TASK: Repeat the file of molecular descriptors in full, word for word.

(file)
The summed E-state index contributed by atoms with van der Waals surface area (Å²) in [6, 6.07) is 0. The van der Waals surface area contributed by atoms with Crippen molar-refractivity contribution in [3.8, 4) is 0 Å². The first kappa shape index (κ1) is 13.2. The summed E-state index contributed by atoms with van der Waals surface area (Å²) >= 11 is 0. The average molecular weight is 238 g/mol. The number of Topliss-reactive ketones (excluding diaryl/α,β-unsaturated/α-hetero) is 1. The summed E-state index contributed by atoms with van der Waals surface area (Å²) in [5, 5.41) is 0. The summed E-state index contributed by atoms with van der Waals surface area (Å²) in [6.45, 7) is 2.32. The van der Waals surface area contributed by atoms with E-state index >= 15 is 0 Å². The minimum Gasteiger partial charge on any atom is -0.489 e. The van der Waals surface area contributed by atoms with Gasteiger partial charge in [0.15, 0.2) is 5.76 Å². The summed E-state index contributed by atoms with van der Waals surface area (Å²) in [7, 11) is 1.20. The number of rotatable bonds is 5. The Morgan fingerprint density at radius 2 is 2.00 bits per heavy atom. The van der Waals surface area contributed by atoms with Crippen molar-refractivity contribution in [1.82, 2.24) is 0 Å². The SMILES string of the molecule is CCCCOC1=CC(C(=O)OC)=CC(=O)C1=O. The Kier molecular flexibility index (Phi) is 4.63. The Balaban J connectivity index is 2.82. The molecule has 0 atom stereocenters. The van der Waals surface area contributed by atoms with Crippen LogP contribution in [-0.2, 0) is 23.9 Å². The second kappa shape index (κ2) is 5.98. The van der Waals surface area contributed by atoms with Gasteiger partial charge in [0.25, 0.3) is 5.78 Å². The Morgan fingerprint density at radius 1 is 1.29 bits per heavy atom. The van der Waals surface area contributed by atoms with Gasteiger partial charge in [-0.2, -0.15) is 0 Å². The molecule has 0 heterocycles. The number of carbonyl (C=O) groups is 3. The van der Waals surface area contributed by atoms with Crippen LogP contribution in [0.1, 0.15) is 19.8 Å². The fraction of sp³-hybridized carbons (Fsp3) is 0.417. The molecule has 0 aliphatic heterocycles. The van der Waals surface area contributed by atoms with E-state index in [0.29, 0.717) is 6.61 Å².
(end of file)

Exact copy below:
The summed E-state index contributed by atoms with van der Waals surface area (Å²) in [6, 6.07) is 0. The van der Waals surface area contributed by atoms with Crippen molar-refractivity contribution in [3.8, 4) is 0 Å². The first kappa shape index (κ1) is 13.2. The summed E-state index contributed by atoms with van der Waals surface area (Å²) >= 11 is 0. The average molecular weight is 238 g/mol. The number of Topliss-reactive ketones (excluding diaryl/α,β-unsaturated/α-hetero) is 1. The summed E-state index contributed by atoms with van der Waals surface area (Å²) in [5, 5.41) is 0. The summed E-state index contributed by atoms with van der Waals surface area (Å²) in [6.45, 7) is 2.32. The van der Waals surface area contributed by atoms with E-state index >= 15 is 0 Å². The minimum Gasteiger partial charge on any atom is -0.489 e. The van der Waals surface area contributed by atoms with Gasteiger partial charge in [0.15, 0.2) is 5.76 Å². The summed E-state index contributed by atoms with van der Waals surface area (Å²) in [7, 11) is 1.20. The number of rotatable bonds is 5. The Morgan fingerprint density at radius 2 is 2.00 bits per heavy atom. The van der Waals surface area contributed by atoms with Crippen molar-refractivity contribution in [1.82, 2.24) is 0 Å². The SMILES string of the molecule is CCCCOC1=CC(C(=O)OC)=CC(=O)C1=O. The Kier molecular flexibility index (Phi) is 4.63. The Balaban J connectivity index is 2.82. The molecule has 0 atom stereocenters. The van der Waals surface area contributed by atoms with Crippen LogP contribution in [-0.2, 0) is 23.9 Å². The second kappa shape index (κ2) is 5.98. The van der Waals surface area contributed by atoms with Gasteiger partial charge in [0.25, 0.3) is 5.78 Å². The Morgan fingerprint density at radius 1 is 1.29 bits per heavy atom. The van der Waals surface area contributed by atoms with Gasteiger partial charge in [-0.2, -0.15) is 0 Å². The molecule has 0 heterocycles. The number of carbonyl (C=O) groups is 3. The van der Waals surface area contributed by atoms with Crippen LogP contribution in [0.1, 0.15) is 19.8 Å². The fraction of sp³-hybridized carbons (Fsp3) is 0.417. The molecule has 0 aliphatic heterocycles. The van der Waals surface area contributed by atoms with E-state index in [0.29, 0.717) is 6.61 Å².